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CS 598 JGE Lecture 1: Static-to-Dynamic Transformations Spring 2011 Figure 4. A high-level view of the deletion structure for non-invertible queries, during a lazy global rebuild and are incrementally constructed in two phases. In the ﬁrst phase, we build new data structures containing the elements of . In the second phase, we execute the stream of insertions and deletions that have been stored in the update queue , in both and , in the order they were inserted into . In each phase, we spend )) steps on the construction for each insertion, and )) steps for each deletion, where the hidden constants are large enough to guarantee that each global rebuild is complete well before the next global rebuild is triggered. In particular, in the second rebuild phase, each time an update is inserted into , we must process and remove at least two updates from . When the update queue is empty, the new data structures and are complete, so we destroy the old structures and and revert to ‘normal’ operation. 1.4.2 Adding Insertions to a Weak-Deletion-Only Structure Now suppose our given data structure does not support insertions or deletions, but does support weak deletions in time. A good exmaple of such a data structure is the kd-tree , originally developed by Bentley To add support for insertions, we modify the lazy logarithmic method. As before, our main structure consists of lg levels, but now each level consists of eight base structures New Old Older Oldest SNew SOld SOlder SOldest , as well as an deletion queue . We also maintain an auxiliary dictionary recording the level(s) containing each item in the overall structure. As the names suggest, each active structure SFoo is a shadow copy of the corresponding active structure Foo . Queries are answered by examining the active old structures. New and its shadow copy SNew are incrementally constructed from the shadows SOlder and SOldest and from the deletion queue . Deletions are performed directly in the active old structures and in the shadows that are not involved in rebuilds, and are inserted into deletion queues at levels that are being rebuilt. At each insertion, if level is being rebuilt, we spend time on that local rebuilding. Similarly, for each deletion, if the appropriate level is being rebuilt, we spend )) time on that local rebuilding. The constants in these time bounds are chosen so that each local rebuild ﬁnishes well before the next one begins. Figure 5. One level in our lazy dynamic data structure. Here are the insertion and deletion algorithms in more detail:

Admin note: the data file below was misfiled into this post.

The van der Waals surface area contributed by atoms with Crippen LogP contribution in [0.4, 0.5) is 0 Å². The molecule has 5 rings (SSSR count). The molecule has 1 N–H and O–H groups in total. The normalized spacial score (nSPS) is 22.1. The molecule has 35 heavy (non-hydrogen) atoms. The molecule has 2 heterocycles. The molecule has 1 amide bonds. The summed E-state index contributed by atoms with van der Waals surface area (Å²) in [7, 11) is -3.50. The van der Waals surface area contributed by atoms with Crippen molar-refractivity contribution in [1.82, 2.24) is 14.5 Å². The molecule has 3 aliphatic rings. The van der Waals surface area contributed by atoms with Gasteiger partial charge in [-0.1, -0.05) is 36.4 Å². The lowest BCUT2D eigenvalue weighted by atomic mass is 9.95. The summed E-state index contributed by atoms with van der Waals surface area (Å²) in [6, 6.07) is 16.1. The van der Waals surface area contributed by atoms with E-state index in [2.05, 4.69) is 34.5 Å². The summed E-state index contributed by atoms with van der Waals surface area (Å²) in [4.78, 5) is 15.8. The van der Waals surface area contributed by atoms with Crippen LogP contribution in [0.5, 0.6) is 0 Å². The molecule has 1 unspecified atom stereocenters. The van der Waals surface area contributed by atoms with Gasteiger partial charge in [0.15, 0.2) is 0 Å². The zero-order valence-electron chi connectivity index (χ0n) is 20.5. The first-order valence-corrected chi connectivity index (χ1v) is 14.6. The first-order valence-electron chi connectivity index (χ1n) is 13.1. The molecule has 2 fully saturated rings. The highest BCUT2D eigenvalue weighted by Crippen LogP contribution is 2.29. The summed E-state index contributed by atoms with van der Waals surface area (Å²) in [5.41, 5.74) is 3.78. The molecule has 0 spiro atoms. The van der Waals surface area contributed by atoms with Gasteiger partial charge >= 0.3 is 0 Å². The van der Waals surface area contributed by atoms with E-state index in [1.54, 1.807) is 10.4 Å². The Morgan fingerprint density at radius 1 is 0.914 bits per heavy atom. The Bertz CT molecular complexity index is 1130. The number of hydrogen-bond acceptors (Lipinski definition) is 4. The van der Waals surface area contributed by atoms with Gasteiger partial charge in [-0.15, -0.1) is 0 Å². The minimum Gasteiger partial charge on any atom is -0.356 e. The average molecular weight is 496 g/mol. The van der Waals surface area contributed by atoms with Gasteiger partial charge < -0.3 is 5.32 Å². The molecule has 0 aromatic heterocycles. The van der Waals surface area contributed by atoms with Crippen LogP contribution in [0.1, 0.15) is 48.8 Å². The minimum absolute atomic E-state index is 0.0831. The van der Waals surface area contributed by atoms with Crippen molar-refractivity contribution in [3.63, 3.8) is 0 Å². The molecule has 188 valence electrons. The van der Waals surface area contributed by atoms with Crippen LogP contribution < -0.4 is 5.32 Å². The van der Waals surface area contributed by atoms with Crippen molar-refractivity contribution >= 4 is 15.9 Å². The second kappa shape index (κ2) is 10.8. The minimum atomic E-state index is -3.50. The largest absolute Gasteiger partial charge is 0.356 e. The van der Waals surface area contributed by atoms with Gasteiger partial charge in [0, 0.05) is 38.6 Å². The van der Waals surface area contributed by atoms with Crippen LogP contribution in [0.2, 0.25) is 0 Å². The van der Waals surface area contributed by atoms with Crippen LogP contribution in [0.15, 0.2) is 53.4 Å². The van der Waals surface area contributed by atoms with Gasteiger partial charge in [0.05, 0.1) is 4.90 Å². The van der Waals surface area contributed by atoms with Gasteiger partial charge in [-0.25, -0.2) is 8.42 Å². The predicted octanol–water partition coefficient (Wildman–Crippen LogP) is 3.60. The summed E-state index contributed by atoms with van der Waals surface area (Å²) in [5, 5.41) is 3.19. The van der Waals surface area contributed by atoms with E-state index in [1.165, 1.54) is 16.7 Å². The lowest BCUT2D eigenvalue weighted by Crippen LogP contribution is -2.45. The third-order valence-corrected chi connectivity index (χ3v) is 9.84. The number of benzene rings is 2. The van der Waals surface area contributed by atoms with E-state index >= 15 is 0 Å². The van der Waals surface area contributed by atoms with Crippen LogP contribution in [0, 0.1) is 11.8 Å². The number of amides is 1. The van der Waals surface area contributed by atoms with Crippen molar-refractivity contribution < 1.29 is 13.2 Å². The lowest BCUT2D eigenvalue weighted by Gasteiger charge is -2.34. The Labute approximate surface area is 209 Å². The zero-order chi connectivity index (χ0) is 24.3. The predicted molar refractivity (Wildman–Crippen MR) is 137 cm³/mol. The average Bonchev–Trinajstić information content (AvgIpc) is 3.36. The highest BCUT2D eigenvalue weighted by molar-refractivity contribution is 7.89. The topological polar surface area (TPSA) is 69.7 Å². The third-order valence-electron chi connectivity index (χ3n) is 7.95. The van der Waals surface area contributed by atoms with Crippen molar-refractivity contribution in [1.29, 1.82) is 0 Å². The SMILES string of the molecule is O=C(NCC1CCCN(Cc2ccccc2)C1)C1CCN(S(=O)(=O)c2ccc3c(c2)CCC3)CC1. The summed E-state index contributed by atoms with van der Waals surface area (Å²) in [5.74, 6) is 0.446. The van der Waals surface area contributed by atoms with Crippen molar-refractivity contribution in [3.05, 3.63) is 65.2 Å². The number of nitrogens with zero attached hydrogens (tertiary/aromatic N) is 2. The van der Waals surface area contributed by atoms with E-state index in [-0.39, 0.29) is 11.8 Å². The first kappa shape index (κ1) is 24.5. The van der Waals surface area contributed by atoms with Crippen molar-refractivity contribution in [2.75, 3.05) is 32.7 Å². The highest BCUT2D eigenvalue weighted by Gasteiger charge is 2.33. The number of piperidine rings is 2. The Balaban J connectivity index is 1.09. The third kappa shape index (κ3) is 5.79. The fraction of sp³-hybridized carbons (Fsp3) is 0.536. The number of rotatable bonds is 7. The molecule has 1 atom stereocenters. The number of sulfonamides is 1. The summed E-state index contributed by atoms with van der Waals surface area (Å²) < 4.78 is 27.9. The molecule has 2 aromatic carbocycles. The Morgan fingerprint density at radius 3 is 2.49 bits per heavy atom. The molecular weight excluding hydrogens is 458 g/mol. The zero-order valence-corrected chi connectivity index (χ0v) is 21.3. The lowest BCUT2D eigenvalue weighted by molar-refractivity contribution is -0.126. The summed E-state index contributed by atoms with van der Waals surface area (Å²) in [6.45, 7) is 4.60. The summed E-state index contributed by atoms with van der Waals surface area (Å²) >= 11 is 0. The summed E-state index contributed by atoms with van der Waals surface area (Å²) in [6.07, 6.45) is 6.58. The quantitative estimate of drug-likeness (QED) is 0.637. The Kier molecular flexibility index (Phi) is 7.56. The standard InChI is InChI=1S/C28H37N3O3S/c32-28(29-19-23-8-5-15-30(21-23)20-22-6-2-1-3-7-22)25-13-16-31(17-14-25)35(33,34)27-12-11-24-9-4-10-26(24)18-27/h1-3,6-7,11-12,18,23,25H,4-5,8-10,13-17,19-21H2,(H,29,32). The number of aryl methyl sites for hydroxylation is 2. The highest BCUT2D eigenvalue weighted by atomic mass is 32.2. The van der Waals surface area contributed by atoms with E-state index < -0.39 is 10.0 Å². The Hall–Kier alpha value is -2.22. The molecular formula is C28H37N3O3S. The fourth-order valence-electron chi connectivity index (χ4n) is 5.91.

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CS 598 JGE Lecture 1: Static-to-Dynamic Transformations Spring 2011 GE if Oldest Oldest New SOldest SNew else if Older Older New SOlder SNew else Old New SOld SNew New SNew AZY NSERT for 1 down to 1 if Oldest and Older spend time building New and SNew from SOldest SOlder if New and SNew are complete destroy Oldest SOldest Older , and SOlder Oldest Old Old SOldest SOld SOld else if spend time processing deletions in from New and SNew if GE New ←{ SNew ←{ GE EAK ELETE ﬁnd level containing if Oldest EAK ELETE Oldest if Older Add to Spend )) time building New and SNew else EAK ELETE SOldest else if Older EAK ELETE Older Add to Spend )) time building New and SNew else if Old EAK ELETE Old ; W EAK ELETE SOld 1.4.3 The Punch Line Putting both of these constructions together, we obtain the following worst-case bounds. We are given a data structure that the original data structure requires space , can be built in time , answers decomposable search queries in time , and supports weak deletions in time The entire structure uses )) space and can be built in )) time. Queries can be answered in time log , or )) if for any "> 0. Each insertion takes time log , or if for any "> 0. Each deletion takes time log , or )) if for any ">